The Consumer Price Index rose 0.1% in April on a seasonally adjusted basis, after increasing 0.2% in March, the U.S. Department of Labor said Friday.
The all items index fell 0.2% for the 12 months ending April, a slightly larger downtick than the 0.1% decline for the 12 months ending March, according to the DoL’s latest Consumer Price Index Summary. The decline was driven by the energy index, which fell 19.4% over the last 12 months, with all the major components declining except electricity.
The food index rose 2.0% over the last year, and the index for all items less food and energy rose 1.8%.
“This leaves the Fed with less scope to delay raising rates until it sees more evidence of a rebound in real activity,” Capital Economics chief economist Paul Ashworth told Reuters. “September is still the most likely [rate] lift-off date, but July is not out of the question, particularly not if we get another couple of robust rises in core consumer prices in May and June.”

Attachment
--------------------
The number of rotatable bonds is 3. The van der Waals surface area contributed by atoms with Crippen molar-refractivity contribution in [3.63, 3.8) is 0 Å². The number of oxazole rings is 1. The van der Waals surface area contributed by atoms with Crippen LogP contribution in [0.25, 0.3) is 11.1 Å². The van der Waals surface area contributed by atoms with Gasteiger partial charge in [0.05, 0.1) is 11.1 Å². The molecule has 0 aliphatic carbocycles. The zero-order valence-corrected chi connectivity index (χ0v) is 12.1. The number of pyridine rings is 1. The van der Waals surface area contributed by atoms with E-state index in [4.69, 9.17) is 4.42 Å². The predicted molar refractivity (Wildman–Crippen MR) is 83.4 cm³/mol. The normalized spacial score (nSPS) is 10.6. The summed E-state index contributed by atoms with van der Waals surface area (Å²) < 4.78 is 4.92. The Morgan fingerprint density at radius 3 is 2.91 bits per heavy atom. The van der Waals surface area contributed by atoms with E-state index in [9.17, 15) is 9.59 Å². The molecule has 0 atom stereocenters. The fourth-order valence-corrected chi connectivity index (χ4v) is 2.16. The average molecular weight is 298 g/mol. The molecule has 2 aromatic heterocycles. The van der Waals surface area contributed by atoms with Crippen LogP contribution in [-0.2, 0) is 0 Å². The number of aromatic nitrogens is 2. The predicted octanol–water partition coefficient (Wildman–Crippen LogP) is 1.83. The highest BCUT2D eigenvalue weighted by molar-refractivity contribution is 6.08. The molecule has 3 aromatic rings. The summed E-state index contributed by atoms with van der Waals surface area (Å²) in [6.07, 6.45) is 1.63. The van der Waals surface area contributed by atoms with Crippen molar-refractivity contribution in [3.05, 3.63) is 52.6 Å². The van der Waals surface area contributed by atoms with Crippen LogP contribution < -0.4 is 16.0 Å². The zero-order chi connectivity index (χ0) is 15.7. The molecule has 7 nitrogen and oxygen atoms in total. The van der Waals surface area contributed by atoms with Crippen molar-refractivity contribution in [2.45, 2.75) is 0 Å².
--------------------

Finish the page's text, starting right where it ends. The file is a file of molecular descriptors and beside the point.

The index for all items less food and energy rose 0.3% in April and led to the slight increase in the seasonally adjusted all items index, the Labor Department said. The index for shelter rose, as did the indexes for medical care, household furnishings and operations, used cars and trucks, and new vehicles. In contrast, the indexes for apparel and airline fares declined in April.
The energy index also declined, while the food index was unchanged. The indexes for gasoline, natural gas, and fuel oil all declined, while the electricity index was unchanged. The food at home index declined for the second month in a row, offsetting an increase in the index for food away from home. Major grocery store food group indexes were mixed.